With the warmer weather now here and summer on its way, it’s hot and you want to cool off. Why not try a different spot next time you head down for a swim?
Christmas is an exciting time of year, one filled with love and laughter, but also quite a hectic time of year getting presents ready for family.
Finishing off jobs at work can cause emotions to rise and the stress that comes with it. So can you imagine what would happen in the event that your work involved not only ensuring that everything was done by the strict deadline of Christmas, but also fulfilling the wishes of billions of people around the world?
It’s in our nature to look out for our loved ones and one of the most valuable assets you will ever ‘own’ is your education.
So it’s not surprising that we receive a number of calls from people wishing to somehow pay for the future expenses of their child or grandchild’s education, in the event of their passing.
Unlike cash, cars or material ‘things’, the gift of education is one that could make a profound difference in your grandchild’s life.
With school holidays coming up, it can be a difficult time for separated families to agree upon and juggle arrangements in relation to their children and what time they will spend with each parent.
Unfortunately for those families the tension and stress associated with making this decision can add to making the process more difficult.
There’s good news for investors nervous about purchasing property ‘off-the-plan’. Recent changes to NSW property laws will make it harder for unscrupulous developers to back out of off-the-plan contracts for residential property.
What are off-the-plan contracts?
An off-the-plan contract is a contract to buy a property which has not yet been created. That property may be vacant land to be created on registration of a plan of subdivision (e.g., the Shearwater Landing development at Greenhills Beach), an apartment to be constructed and created on registration of a strata plan (eg. the Woolooware Bay apartments) or anything in between.
Christmas is that wonderful time of the year when we shower our loved ones in gifts to celebrate the festive season. While it’s a joyous time for both those who are giving and receiving its important to forward think and know the ramifications associated with gifts in a Family Law and Estate Planning context, particularly substantial monetary gifts.
Let’s imagine Mr and Mrs Claus want to give one of their elves $100,000 to help he and his new elf girlfriend buy a new pad in the North Pole. It’d be important that Mr and Mrs Claus to be wary of whether they are giving the $100,000 to their elf or to both he and his girlfriend and also whether it is it in fact a gift or a loan?
People often talk about going through a ‘messy divorce’, when in fact, obtaining a divorce is the easiest part of separation. Are you considering getting a divorce and wondering what the process will be like?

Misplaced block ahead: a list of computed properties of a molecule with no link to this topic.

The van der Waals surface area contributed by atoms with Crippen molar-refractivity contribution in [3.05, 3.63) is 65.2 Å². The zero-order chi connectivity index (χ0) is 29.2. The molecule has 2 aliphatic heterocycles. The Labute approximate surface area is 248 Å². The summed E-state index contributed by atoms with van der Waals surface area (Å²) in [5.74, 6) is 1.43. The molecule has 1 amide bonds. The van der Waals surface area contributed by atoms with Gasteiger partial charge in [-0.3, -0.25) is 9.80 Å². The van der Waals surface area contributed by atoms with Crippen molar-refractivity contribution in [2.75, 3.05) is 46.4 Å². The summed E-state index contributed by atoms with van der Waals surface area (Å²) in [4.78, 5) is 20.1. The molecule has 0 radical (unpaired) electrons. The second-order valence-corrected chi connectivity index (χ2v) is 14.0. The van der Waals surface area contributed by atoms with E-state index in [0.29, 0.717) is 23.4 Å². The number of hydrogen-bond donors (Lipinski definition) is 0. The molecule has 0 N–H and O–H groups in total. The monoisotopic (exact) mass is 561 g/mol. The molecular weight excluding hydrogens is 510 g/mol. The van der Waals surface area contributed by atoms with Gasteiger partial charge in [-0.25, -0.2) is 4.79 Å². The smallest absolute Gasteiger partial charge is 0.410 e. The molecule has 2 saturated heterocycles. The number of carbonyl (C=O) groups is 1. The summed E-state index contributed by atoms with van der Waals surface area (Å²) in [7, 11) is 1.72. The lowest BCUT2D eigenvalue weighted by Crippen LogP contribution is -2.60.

Married couples in Australia can apply for divorce if their marriage has broken down irretrievably. To apply for an Application for Divorce the parties need to be separated for a period of at least 12 months; and
• One of the parties must regard Australia as their home and intend to live in Australia indefinitely or
• be an Australian citizen by birth, descent or grant of Australian Citizenship, or
• have lived in Australia and have done so for 12 months immediately before filing the divorce.
Australians are known to love property as an investment vehicle. Generally this has been achieved by borrowing from a bank to purchase property before paying it off over time. Since 2007 self managed superannuation funds (SMSF) have been allowed to borrow money to acquire property, which has seen a large increase in the amount of SMSFs and the amount of property owned by SMSFs.
What is a SMSF?
A SMSF is a superannuation fund that has four (4) or fewer members and is an alternative to retail and employer sponsored superannuation funds. In a SMSF, the members (who are subject to strict rules) have control over the superannuation fund, its investments and decisions.
“Homemade Wills are a curse” – This was the opening remark in a recent judgment of an Australian Will dispute case…
At Southern Waters Legal we agree! Unfortunately we see first hand the expensive mess left behind when people attempt a DIY Will. Homemade Wills often cause significant delays in beneficiaries receiving their inheritance, drawn out expensive litigation and family disputes.
Debt disputes arise in both personal and business relationships and can cause a great deal of stress. Here are some simple steps you can take to recover your money:
1. Check the details
The first step is to review all the information you need to start the debt recovery process.
You should confirm who the invoice is made out to, and who issued the invoice. This will allow you to determine who you need to chase for the debt (the debtor) and who the money is actually owed to (the creditor).
You should then establish exactly what goods or services you provided to the debtor and how much the debtor owes you for these goods and services.